Extended human habitation usually leaves a lot of trash about. Bits of metal, glass, or ceramics in the stream bed on along the rocky tide-flats will survive for a century or more. What I did find was obviously far more recent than the wharf, a few Fanta bottles and some floats. As I returned to the launch I was left with no real answers.
Having spent less time than planned searching the site I found the launch well above low water. It was necessary to drag it twenty feet down the gravel beach to re-float and return to the Quest. In no hurry I swept along the beach to the south with the launch, at least until the kelp was too thick to negotiate closer to the peninsula of North Passage Point.
I returned to the boat just in time to photograph my father landing two nice halibut. At least they were having more success than I did. Still, it was nice to get out and hike about in the woods a bit.
My exploration turned up very little, leaving a bit of a mystery why this wharf was built. A little searching online also revealed nothing, no evidence of a cannery at Iyoukeen.
It was later the next day, talking to a local friend in Tenakee about the old pilings that we got a vital clue. He remembered that the cove was home to a gypsum mine about a century ago, that the wharf most likely belonged to the mine. A mine rather than a cannery would explain a great deal!
Pacific Coast Gypsum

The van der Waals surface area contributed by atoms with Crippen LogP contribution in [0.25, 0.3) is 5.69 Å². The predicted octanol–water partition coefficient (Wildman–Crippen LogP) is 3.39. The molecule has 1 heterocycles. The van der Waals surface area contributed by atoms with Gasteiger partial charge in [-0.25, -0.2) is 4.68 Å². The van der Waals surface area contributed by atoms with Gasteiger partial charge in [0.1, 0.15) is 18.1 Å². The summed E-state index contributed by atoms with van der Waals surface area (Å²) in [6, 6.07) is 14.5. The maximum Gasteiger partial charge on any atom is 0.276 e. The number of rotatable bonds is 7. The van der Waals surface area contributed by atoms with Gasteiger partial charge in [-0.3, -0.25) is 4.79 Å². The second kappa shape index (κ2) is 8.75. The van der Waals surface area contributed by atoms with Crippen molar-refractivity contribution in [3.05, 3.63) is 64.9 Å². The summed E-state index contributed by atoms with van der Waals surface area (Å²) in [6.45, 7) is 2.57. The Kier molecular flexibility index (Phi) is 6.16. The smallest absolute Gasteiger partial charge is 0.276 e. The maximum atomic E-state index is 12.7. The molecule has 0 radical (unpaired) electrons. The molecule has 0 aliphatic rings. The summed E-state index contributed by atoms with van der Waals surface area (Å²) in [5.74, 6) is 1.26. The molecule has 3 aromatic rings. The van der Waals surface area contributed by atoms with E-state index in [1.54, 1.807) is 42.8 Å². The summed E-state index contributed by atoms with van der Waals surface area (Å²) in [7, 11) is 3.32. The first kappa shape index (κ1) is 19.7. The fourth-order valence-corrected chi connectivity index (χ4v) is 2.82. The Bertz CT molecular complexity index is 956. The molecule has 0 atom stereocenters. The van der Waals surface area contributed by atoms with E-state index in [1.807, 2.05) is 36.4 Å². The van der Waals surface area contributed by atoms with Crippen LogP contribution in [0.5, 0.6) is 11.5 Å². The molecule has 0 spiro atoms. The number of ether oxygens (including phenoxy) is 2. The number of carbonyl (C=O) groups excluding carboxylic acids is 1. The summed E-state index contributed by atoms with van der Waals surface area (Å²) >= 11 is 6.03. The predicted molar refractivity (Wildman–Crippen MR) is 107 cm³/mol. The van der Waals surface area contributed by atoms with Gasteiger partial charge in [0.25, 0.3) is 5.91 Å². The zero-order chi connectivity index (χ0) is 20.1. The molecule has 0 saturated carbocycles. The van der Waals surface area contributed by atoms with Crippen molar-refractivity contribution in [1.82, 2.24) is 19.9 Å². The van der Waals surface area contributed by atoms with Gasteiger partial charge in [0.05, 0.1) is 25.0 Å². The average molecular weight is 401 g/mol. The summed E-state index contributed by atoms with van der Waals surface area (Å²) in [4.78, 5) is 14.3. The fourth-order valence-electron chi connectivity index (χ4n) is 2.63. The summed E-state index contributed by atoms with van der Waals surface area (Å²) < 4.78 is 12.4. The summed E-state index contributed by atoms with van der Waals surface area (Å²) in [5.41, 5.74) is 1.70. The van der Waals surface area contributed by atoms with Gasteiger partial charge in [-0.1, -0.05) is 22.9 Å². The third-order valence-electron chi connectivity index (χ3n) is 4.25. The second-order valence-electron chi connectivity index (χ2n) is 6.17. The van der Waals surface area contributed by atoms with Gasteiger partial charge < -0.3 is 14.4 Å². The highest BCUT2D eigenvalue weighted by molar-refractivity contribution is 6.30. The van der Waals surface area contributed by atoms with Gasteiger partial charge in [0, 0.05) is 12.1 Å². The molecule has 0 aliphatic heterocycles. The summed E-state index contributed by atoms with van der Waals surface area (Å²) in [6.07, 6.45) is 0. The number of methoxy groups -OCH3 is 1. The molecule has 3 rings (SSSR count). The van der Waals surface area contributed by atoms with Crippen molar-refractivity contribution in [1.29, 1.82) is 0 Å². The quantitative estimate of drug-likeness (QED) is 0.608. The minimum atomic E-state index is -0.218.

Adding the keyword ‘gypsum’ to a Google search popped up a wealth of information on the site. The wharf was indeed built to service a gypsum mine about a mile up the valley. A mine would explain the location, the wharf would have to be built as close as possible to the mine workings to avoid the need for hauling heavy bulk cargoes a long distance.
The mine had left its marks on the map. Unlike the marine maps we had on-board that left the creek anonymous, the USGS topo maps showed that the stream was named Gypsum Creek, and some showed an abandoned town site named Gypsum at the shoreline.
The old photos show a rail line and train on a long wharf leading to a large bunker in the middle of the cove. From here barges would be loaded with gypsum destined for markets along the west coast.
Those Victorian homes in Seattle and San Francisco built with lath and plaster? That plaster may have been made with gypsum from Iyoukeen, half a million tons were shipped out during the productive life of the mine from 1906 to 1923. In 1923 the mine flooded and the operation was never reopened.
Historical photographs show a large hoist structure at the main shaft inland, and several additional buildings at the shoreline, exactly in the area I searched without result. Again our local friend had a tidbit of news. He believes that the structures were barged to Tenakee when the mine was closed. A perfectly reasonable, and quite practical, reason why I found no remains of structures in the woods.